Join Scott Simpson for an in-depth discussion in this video Preventing and catching errors, part of Learning AppleScript.
Out in the real world, your app might face conditions that it doesn't know how to handle. For example, maybe a file that you're looking for doesn't exist. Or maybe someone left a text file in the Images folder that our watermarking app uses. Instead of failing and breaking the execution of the program, I want to make the user experience a little more polished. One way of avoiding potential errors is to make sure the data that you're sending to part of your script is what you expect it to be. In this watermarking app, we know that we only want to send images to Photoshop and ignore other file types.
Over in the Exercise files, I have an unwanted text file. I'll copy that into the Images folder, and then I'll run the script from the previous chapter. You'll see it'll fail with an error. That's because Photoshop doesn't know what to do with the text file. One easy way to avoid this kind of error is to check for the kind of file we're working with, and if it doesn't match the string image, skip it. I'll dismiss this error sheet, and then here, near the top of the addWatermark function, I'll tell Finder to set a variable called fileType to the kind of property of theFile as alias.
That will read the kind property of the file item. Then, after the tell block, I'll write, if fileType does not contain image, then, and in this case, I won't do anything, but you could also notify the user. Else, and then I'll run the rest of my code. Down at the bottom, I'll put end if to close the if block. Now if I hit Run, the program completes successfully. I can see it working in the background. Before starting this movie, I replaced these images with the versions from the exercise files without a watermark.
So now, if I look at these, I can see these all have the watermark. But I also didn't get any errors because we skipped the text file. Now of course, something that passes that test might still get through. For example, an image that's somehow corrupted. I don't really have a way to defend Photoshop against that, so I might get an error when I open up what looks like a valid image file. I've got a file here called bad_apples, which is a copy of one of my apple photos that I've intentionally damaged so Photoshop can't open it. I'll get rid of my apple pictures and I'll replace them with the unwatermarked ones from the exercise files.
So now let's take a look using the Try command, which tries out a bit of code and if it fails, it gives me the opportunity to recover from an error, instead of breaking the execution of the program, and giving up. Let's take a look at a basic example first. I'll open up a new script. And I'll start with a basic program that displays a few dialogues. And then, up here, I'll introduce an error. When I run this program, we hit the error, and the program stops. But I can use an error handler to catch that error, notify the user, and move on instead. To do that, I'll write try before the line that I know is going to cause an error.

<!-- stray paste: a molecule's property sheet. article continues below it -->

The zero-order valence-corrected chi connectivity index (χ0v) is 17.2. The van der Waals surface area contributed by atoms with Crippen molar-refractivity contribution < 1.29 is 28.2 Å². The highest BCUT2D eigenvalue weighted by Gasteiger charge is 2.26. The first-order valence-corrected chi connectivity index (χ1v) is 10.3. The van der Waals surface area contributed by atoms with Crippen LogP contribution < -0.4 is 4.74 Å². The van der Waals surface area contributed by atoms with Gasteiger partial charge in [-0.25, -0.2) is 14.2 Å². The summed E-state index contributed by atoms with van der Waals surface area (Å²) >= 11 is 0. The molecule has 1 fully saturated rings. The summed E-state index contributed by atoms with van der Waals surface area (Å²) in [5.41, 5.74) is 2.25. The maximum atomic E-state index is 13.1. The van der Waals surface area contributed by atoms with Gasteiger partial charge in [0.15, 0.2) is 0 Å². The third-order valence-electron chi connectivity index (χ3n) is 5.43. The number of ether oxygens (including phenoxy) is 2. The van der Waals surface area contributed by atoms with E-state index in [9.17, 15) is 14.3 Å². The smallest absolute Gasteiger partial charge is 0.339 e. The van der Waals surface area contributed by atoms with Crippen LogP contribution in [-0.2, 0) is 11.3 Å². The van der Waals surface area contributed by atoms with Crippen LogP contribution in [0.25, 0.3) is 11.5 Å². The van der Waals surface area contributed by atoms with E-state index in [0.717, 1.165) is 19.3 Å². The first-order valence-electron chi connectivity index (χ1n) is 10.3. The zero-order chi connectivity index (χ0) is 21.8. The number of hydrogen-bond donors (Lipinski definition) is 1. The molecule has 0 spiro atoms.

And then I'll write, on error, following it, with the variable that'll contain the text that returns from the error message. In this case, I'll call it error text. Then I'll display a notification, with the text of the error message, and then I'll write, end try, to end the try block. Now, I'll run this, and instead of the program breaking like it did before, the try block catches the error, I'm notified of the error, and the program continues through to the end. So, let's switch over to the app and add an error handler in case there's a problem opening a file in the folder we're targeting.
Inside the else condition of the file type matching, I'll start this chunk of code with try. I'll make sure to put my end try at the end of the block. And above that, I'll write on error. I'll give it a variable to store the error message, and then I'll display a notification if an error happens. Knowing that I have a text file and my bad apples file inside the Images folder, I'll run the script, and it finishes correctly. I had a little notification that Photoshop couldn't open one of the files, but it kept on running, finishing up the watermarking operation on the files that could open.
- What is AppleScript?
- Using comments, variables, text, and numbers
- Working with files and folders
- Using conditionals and creating loops
- Building functions
- Controlling other programs with AppleScript
- Preventing and catching errors
- Distributing your AppleScript application